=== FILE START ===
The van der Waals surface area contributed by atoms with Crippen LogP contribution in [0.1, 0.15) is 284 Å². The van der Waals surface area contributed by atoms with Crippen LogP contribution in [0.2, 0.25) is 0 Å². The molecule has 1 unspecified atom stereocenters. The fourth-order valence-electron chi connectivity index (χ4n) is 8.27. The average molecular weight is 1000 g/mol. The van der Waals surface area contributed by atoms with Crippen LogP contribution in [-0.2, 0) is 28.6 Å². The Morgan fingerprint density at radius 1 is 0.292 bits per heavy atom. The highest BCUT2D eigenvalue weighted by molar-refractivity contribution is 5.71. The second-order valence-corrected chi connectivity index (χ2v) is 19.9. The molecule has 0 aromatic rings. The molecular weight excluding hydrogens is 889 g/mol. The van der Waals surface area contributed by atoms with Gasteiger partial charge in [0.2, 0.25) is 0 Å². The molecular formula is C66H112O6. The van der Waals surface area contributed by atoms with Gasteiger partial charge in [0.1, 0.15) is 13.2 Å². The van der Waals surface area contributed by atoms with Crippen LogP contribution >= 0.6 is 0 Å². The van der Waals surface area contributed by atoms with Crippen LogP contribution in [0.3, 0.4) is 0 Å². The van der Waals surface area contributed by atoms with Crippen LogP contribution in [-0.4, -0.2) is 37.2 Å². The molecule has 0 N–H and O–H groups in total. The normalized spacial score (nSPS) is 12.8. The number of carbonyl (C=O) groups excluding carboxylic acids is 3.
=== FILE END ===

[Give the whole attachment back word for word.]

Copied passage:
The van der Waals surface area contributed by atoms with Crippen LogP contribution in [0.1, 0.15) is 284 Å². The van der Waals surface area contributed by atoms with Crippen LogP contribution in [0.2, 0.25) is 0 Å². The molecule has 1 unspecified atom stereocenters. The fourth-order valence-electron chi connectivity index (χ4n) is 8.27. The average molecular weight is 1000 g/mol. The van der Waals surface area contributed by atoms with Crippen LogP contribution in [-0.2, 0) is 28.6 Å². The Morgan fingerprint density at radius 1 is 0.292 bits per heavy atom. The highest BCUT2D eigenvalue weighted by molar-refractivity contribution is 5.71. The second-order valence-corrected chi connectivity index (χ2v) is 19.9. The molecule has 0 aromatic rings. The molecular weight excluding hydrogens is 889 g/mol. The van der Waals surface area contributed by atoms with Gasteiger partial charge in [0.2, 0.25) is 0 Å². The molecular formula is C66H112O6. The van der Waals surface area contributed by atoms with Gasteiger partial charge in [0.1, 0.15) is 13.2 Å². The van der Waals surface area contributed by atoms with Crippen LogP contribution >= 0.6 is 0 Å². The van der Waals surface area contributed by atoms with Crippen LogP contribution in [0.3, 0.4) is 0 Å². The van der Waals surface area contributed by atoms with Crippen LogP contribution in [-0.4, -0.2) is 37.2 Å². The molecule has 0 N–H and O–H groups in total. The normalized spacial score (nSPS) is 12.8. The number of carbonyl (C=O) groups excluding carboxylic acids is 3.